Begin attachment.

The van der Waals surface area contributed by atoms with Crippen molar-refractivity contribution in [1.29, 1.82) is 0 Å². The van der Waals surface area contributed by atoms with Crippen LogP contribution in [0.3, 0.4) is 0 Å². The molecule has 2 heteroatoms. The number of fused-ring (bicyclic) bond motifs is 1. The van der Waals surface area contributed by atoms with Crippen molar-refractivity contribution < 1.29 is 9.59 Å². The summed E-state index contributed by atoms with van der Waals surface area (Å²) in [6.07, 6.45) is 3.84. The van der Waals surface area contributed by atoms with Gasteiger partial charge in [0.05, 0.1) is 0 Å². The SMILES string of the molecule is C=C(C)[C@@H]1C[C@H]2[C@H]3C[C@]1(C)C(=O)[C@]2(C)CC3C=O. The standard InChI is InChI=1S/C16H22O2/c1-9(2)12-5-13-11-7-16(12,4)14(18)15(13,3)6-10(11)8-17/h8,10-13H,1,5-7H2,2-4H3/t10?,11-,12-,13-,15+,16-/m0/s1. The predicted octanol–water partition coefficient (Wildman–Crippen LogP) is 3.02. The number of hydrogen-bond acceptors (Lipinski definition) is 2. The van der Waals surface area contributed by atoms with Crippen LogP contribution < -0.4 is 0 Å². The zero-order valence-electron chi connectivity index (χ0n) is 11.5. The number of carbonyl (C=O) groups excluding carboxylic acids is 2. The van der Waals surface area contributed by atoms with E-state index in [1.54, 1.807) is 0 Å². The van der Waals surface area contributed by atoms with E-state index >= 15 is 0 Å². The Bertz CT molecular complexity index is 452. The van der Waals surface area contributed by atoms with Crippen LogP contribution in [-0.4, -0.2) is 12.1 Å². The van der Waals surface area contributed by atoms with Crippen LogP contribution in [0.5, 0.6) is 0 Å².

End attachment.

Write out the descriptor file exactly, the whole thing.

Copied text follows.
The van der Waals surface area contributed by atoms with Crippen molar-refractivity contribution in [1.29, 1.82) is 0 Å². The van der Waals surface area contributed by atoms with Crippen LogP contribution in [0.3, 0.4) is 0 Å². The molecule has 2 heteroatoms. The number of fused-ring (bicyclic) bond motifs is 1. The van der Waals surface area contributed by atoms with Crippen molar-refractivity contribution < 1.29 is 9.59 Å². The summed E-state index contributed by atoms with van der Waals surface area (Å²) in [6.07, 6.45) is 3.84. The van der Waals surface area contributed by atoms with Gasteiger partial charge in [0.05, 0.1) is 0 Å². The SMILES string of the molecule is C=C(C)[C@@H]1C[C@H]2[C@H]3C[C@]1(C)C(=O)[C@]2(C)CC3C=O. The standard InChI is InChI=1S/C16H22O2/c1-9(2)12-5-13-11-7-16(12,4)14(18)15(13,3)6-10(11)8-17/h8,10-13H,1,5-7H2,2-4H3/t10?,11-,12-,13-,15+,16-/m0/s1. The predicted octanol–water partition coefficient (Wildman–Crippen LogP) is 3.02. The number of hydrogen-bond acceptors (Lipinski definition) is 2. The van der Waals surface area contributed by atoms with Crippen LogP contribution < -0.4 is 0 Å². The zero-order valence-electron chi connectivity index (χ0n) is 11.5. The number of carbonyl (C=O) groups excluding carboxylic acids is 2. The van der Waals surface area contributed by atoms with E-state index in [1.54, 1.807) is 0 Å². The van der Waals surface area contributed by atoms with E-state index >= 15 is 0 Å². The Bertz CT molecular complexity index is 452. The van der Waals surface area contributed by atoms with Crippen LogP contribution in [-0.4, -0.2) is 12.1 Å². The van der Waals surface area contributed by atoms with Crippen LogP contribution in [0.5, 0.6) is 0 Å².